Most companies have the ambition to grow and this generally means creating more sales and generating new revenue streams.
But there are a couple of key questions you need to ask before embarking on the process: Does the business have the potential to grow and how is it going to create this growth?
The first part of the process is very simple yet often overlooked. So, before anything else, take a step back and put some thought into it.
Then consider the following:
Identify Your Potential Market: Ask yourself - is the company focused enough on the right markets? Are there alternatives that you have not considered? How big is your present market share and what is the potential? What are your competitors doing? How can you get more out of the present market? Or are there new markets you can develop?
Be Forward Thinking: How does your product or service compare to the competition, are you doing or offering anything different? If not, what can you do that sets you apart from the competition? A successful company continually innovates, ensuring that its offering is ahead of the market curve. Don’t be a follower be a leader!
Have you got the correct price point: Dropping price is usually a guaranteed way of generating more revenue, however how do you protect your margin? Without a sensible margin, you will put your business at risk. Sometimes the only way to move stock and capture new customers is to discount, but that's a short-term revenue fix. Instead, if price is an obstacle, can you adjust your processes or your product itself to become more competitive? Can you source new materials or suppliers?
Add Value: Another sure-fire way to lure old and new clients is to offer them a great value deal. You may be able to offer promotions like free delivery or additional benefits with purchases. You also might find that these promotions deliver more sales to your current customers as they end up buying more than just the promoted product. However, make sure these additional services don’t have a major impact on your margin.
Alternative Routes to Market: Many businesses get bogged down with the “we’ve always done it this way” attitude. This is where you need to really “think outside of the box” which is a classic phrase but it really does work.
If you have answered the questions above, you know that you have a great product which is at the front edge of the market and it delivers great value, you just need to get the word out.
This is ultimately the trick and there is no one rule fits all here I’m afraid, it is different in every instance.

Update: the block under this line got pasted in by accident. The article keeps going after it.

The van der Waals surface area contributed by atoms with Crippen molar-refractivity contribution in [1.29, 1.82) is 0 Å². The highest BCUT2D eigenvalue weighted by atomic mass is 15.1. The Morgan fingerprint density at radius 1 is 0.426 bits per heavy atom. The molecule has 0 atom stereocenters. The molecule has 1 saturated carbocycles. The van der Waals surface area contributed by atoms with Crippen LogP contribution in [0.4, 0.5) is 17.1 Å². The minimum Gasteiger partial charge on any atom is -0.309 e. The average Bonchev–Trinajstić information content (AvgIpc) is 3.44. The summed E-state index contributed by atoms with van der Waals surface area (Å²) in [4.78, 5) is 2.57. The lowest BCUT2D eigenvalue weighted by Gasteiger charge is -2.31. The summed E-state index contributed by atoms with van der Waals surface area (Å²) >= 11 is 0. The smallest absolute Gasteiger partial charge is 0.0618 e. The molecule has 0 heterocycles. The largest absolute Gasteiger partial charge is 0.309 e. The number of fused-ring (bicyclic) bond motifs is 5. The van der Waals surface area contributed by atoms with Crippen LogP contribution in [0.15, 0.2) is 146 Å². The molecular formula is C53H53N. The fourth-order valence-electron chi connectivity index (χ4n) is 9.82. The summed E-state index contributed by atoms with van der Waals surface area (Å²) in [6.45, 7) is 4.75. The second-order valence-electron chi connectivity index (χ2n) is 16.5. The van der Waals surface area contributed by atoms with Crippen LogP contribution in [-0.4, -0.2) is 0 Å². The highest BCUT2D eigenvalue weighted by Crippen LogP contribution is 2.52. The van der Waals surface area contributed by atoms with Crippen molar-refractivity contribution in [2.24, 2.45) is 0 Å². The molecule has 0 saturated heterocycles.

But have a think about it, can you partner up with another company to offer your product into their market? Can you package the opportunity in a different manner? Can you add products to your range that your current base will be interested in? Can you license the product? There are no hard and fast rules here, so get creative.
Here’s a simple example – A company selling machinery was struggling to justify sales to their customers as their product had a price tag of £50,000, and their customers could not assimilate this with a return on investment. They decided to offer the product on finance (which they organised via a third party) and straight away customers understood the proposition as looking at £1,650 per month they immediately understood the ROI.
Listen to Your Customers: One of the best ways of selling more products or establishing new revenue streams is to talk to your customers. Ask them what they think, what they want, or how you can improve your product or service? Once you understand your customers, you can really develop a robust route to market.
Have a plan: Whether you're expanding an existing revenue stream to capture a greater share of the market or embarking on an all-new direction, it's essential to have a plan. The plan can change but having it in black and white will enable you to manage the process better, understand the outcomes or lack of them, and remind you of your agreed actions. A plan is a critical part of the process.
Some of the above may sound pretty obvious and many businesses will have parts of them in place. However, the vast majority will not have a fully thought out a process, researched their market and developed their true USPs.
Here at the Growth Hub we meet with all kinds and sizes of business, and the lack of a business plan is often apparent, but we can help businesses formulate a plan of action.